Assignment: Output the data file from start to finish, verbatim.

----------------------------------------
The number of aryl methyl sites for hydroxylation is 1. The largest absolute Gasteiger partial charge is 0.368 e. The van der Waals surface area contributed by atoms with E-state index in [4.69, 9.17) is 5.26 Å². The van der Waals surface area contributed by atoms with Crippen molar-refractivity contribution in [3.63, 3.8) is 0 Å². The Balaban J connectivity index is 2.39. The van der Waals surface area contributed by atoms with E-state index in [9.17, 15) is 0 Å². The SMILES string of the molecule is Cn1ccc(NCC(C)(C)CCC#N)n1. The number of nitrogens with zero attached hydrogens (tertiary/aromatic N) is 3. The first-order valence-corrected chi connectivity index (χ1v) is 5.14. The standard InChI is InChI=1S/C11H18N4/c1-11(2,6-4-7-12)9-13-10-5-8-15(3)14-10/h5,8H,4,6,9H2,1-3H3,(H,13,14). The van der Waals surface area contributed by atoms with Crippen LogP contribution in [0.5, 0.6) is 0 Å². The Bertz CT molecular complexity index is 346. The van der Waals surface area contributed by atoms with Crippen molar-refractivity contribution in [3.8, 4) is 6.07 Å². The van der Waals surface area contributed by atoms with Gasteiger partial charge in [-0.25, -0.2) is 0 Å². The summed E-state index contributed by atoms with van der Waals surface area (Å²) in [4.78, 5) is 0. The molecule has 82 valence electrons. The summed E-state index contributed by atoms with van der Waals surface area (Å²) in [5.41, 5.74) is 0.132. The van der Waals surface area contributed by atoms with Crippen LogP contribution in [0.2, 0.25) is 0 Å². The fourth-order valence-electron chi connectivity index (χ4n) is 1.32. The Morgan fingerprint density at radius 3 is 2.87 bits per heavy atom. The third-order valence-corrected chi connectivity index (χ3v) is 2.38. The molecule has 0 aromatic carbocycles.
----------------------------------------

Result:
The number of aryl methyl sites for hydroxylation is 1. The largest absolute Gasteiger partial charge is 0.368 e. The van der Waals surface area contributed by atoms with E-state index in [4.69, 9.17) is 5.26 Å². The van der Waals surface area contributed by atoms with Crippen molar-refractivity contribution in [3.63, 3.8) is 0 Å². The Balaban J connectivity index is 2.39. The van der Waals surface area contributed by atoms with E-state index in [9.17, 15) is 0 Å². The SMILES string of the molecule is Cn1ccc(NCC(C)(C)CCC#N)n1. The number of nitrogens with zero attached hydrogens (tertiary/aromatic N) is 3. The first-order valence-corrected chi connectivity index (χ1v) is 5.14. The standard InChI is InChI=1S/C11H18N4/c1-11(2,6-4-7-12)9-13-10-5-8-15(3)14-10/h5,8H,4,6,9H2,1-3H3,(H,13,14). The van der Waals surface area contributed by atoms with Crippen LogP contribution in [0.5, 0.6) is 0 Å². The Bertz CT molecular complexity index is 346. The van der Waals surface area contributed by atoms with Crippen molar-refractivity contribution in [3.8, 4) is 6.07 Å². The van der Waals surface area contributed by atoms with Gasteiger partial charge in [-0.25, -0.2) is 0 Å². The summed E-state index contributed by atoms with van der Waals surface area (Å²) in [4.78, 5) is 0. The molecule has 82 valence electrons. The summed E-state index contributed by atoms with van der Waals surface area (Å²) in [5.41, 5.74) is 0.132. The van der Waals surface area contributed by atoms with Crippen LogP contribution in [0.2, 0.25) is 0 Å². The fourth-order valence-electron chi connectivity index (χ4n) is 1.32. The Morgan fingerprint density at radius 3 is 2.87 bits per heavy atom. The third-order valence-corrected chi connectivity index (χ3v) is 2.38. The molecule has 0 aromatic carbocycles.